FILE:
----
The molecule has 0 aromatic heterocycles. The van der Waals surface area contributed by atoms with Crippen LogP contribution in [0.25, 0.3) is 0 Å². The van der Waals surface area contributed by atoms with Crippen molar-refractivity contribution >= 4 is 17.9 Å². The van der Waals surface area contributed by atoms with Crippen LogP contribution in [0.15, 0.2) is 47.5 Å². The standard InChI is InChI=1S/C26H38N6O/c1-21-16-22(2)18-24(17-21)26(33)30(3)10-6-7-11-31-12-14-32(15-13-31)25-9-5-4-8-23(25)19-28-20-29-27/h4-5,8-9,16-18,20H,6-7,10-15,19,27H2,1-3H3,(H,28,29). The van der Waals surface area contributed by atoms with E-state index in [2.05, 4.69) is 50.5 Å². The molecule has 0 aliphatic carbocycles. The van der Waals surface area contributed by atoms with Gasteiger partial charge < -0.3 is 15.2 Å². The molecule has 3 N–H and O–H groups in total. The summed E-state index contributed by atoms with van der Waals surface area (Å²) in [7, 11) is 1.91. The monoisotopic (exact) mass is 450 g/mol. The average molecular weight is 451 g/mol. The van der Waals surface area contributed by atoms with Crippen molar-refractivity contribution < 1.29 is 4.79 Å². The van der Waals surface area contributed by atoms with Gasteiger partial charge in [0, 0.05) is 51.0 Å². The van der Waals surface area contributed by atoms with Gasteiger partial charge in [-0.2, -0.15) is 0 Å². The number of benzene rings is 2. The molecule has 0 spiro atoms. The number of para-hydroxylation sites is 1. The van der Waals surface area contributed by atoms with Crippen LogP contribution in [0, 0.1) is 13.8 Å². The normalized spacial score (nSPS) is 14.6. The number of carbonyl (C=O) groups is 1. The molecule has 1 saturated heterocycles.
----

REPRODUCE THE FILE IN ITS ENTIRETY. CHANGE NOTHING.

The molecule has 0 aromatic heterocycles. The van der Waals surface area contributed by atoms with Crippen LogP contribution in [0.25, 0.3) is 0 Å². The van der Waals surface area contributed by atoms with Crippen molar-refractivity contribution >= 4 is 17.9 Å². The van der Waals surface area contributed by atoms with Crippen LogP contribution in [0.15, 0.2) is 47.5 Å². The standard InChI is InChI=1S/C26H38N6O/c1-21-16-22(2)18-24(17-21)26(33)30(3)10-6-7-11-31-12-14-32(15-13-31)25-9-5-4-8-23(25)19-28-20-29-27/h4-5,8-9,16-18,20H,6-7,10-15,19,27H2,1-3H3,(H,28,29). The van der Waals surface area contributed by atoms with E-state index in [2.05, 4.69) is 50.5 Å². The molecule has 0 aliphatic carbocycles. The van der Waals surface area contributed by atoms with Gasteiger partial charge < -0.3 is 15.2 Å². The molecule has 3 N–H and O–H groups in total. The summed E-state index contributed by atoms with van der Waals surface area (Å²) in [7, 11) is 1.91. The monoisotopic (exact) mass is 450 g/mol. The average molecular weight is 451 g/mol. The van der Waals surface area contributed by atoms with Crippen molar-refractivity contribution < 1.29 is 4.79 Å². The van der Waals surface area contributed by atoms with Gasteiger partial charge in [0, 0.05) is 51.0 Å². The van der Waals surface area contributed by atoms with Gasteiger partial charge in [-0.2, -0.15) is 0 Å². The number of benzene rings is 2. The molecule has 0 spiro atoms. The number of para-hydroxylation sites is 1. The van der Waals surface area contributed by atoms with Crippen LogP contribution in [0, 0.1) is 13.8 Å². The normalized spacial score (nSPS) is 14.6. The number of carbonyl (C=O) groups is 1. The molecule has 1 saturated heterocycles.